Notice that the calls to the createCanvasOverlay function (which we will discuss in the second part of the code) are enclosed in a setTimeout statement. This is done because the function is processor intensive and might cause the browser window to stall. setTimeout breaks out of the main execution path and runs the code asynchronously, maximizing the responsiveness of the page.

script.js – Part 2

 // This function takes an image and renders
    // a version of it similar to the Overlay blending
    // mode in Photoshop.

    function createCanvasOverlay(image){

        var canvas            = document.createElement('canvas'),
            canvasContext    = canvas.getContext("2d");

        // Make it the same size as the image
        canvas.width = slideshow.width;
        canvas.height = slideshow.height;

        // Drawing the default version of the image on the canvas:

        // Taking the image data and storing it in the imageData array:
        var imageData    = canvasContext.getImageData(0,0,canvas.width,canvas.height),
            data        =;

        // Loop through all the pixels in the imageData array, and modify
        // the red, green, and blue color values.

        for(var i = 0,z=data.length;i<z;i++){

            // The values for red, green and blue are consecutive elements
            // in the imageData array. We modify the three of them at once:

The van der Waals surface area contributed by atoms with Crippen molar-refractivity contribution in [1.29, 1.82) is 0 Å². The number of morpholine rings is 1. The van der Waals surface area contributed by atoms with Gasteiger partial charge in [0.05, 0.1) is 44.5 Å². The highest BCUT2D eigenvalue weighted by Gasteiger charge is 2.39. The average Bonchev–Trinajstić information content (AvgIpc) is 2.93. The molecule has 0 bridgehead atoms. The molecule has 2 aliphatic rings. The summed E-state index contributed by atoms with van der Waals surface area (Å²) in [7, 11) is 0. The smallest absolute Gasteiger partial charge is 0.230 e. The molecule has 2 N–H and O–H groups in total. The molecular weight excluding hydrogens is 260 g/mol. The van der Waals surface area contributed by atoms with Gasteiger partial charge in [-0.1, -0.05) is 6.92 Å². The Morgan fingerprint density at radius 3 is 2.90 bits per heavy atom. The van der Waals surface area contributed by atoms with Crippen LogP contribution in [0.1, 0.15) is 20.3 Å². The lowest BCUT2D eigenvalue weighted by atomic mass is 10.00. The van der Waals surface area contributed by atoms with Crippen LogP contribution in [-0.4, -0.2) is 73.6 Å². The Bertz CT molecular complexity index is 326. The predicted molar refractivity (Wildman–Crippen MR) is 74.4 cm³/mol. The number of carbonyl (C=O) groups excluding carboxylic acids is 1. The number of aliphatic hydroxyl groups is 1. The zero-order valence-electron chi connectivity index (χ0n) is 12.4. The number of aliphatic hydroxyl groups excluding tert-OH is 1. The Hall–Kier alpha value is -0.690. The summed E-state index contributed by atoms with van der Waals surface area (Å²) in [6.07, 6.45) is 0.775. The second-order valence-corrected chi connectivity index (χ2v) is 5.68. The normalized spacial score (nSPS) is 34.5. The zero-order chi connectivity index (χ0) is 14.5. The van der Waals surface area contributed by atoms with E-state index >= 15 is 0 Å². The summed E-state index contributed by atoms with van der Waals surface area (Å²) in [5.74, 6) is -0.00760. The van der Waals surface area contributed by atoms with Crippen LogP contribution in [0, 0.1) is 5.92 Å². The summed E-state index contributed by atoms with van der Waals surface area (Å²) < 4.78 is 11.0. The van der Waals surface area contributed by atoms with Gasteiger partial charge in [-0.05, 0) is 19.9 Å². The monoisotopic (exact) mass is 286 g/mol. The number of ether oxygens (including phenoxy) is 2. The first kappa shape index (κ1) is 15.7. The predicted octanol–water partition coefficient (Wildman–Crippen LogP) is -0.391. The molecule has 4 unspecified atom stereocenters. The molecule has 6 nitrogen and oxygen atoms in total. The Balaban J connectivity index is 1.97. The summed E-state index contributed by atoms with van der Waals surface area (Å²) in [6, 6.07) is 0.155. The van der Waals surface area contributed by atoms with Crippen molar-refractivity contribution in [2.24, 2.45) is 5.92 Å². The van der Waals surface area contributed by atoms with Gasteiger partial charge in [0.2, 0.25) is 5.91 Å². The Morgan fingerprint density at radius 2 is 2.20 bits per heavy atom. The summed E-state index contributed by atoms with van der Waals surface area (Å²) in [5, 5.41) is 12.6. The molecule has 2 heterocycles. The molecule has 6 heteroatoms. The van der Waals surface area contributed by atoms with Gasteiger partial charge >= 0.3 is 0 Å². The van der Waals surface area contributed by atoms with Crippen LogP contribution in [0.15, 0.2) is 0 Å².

data[i] = ((data[i] < 128) ? (2*data[i]*data[i] / 255) :
                        (255 - 2 * (255 - data[i]) * (255 - data[i]) / 255));
            data[++i] = ((data[i] < 128) ? (2*data[i]*data[i] / 255) :
                        (255 - 2 * (255 - data[i]) * (255 - data[i]) / 255));
            data[++i] = ((data[i] < 128) ? (2*data[i]*data[i] / 255) :
                        (255 - 2 * (255 - data[i]) * (255 - data[i]) / 255));

            // After the RGB channels comes the alpha value, which we leave the same.

        // Putting the modified imageData back on the canvas.

        // Inserting the canvas in the DOM, before the image:


This is where the magic happens. The canvas element is basically one big piece of paper on which you can draw with JavaScript. The code above creates a blank canvas element and imports the image, which was passed as a parameter, with the drawImage() method. After this, we use the getImageData() method to export the contents of all the pixels of the canvas into the imageData array.

What is more, for each pixel of the image we have four entries in the array – one for the red, green and blue colors, and the alpha channel (the transparency). These are all numbers from 0 to 255. The main for loop has to go through all the pixels and apply a special filter equation that lightens the lighter colors and darkens the dark ones. It is the same effect that you get by using the overlay blending mode in photoshop.

The main for loop has to do an incredible amount of work – for a 600×400 pixel image it does 240 000 iterations! This means that your code must be as optimal as possible. This is why, in the loop, I copied the formula three times instead of calling a function. By removing the function calls the loop became nearly three times faster.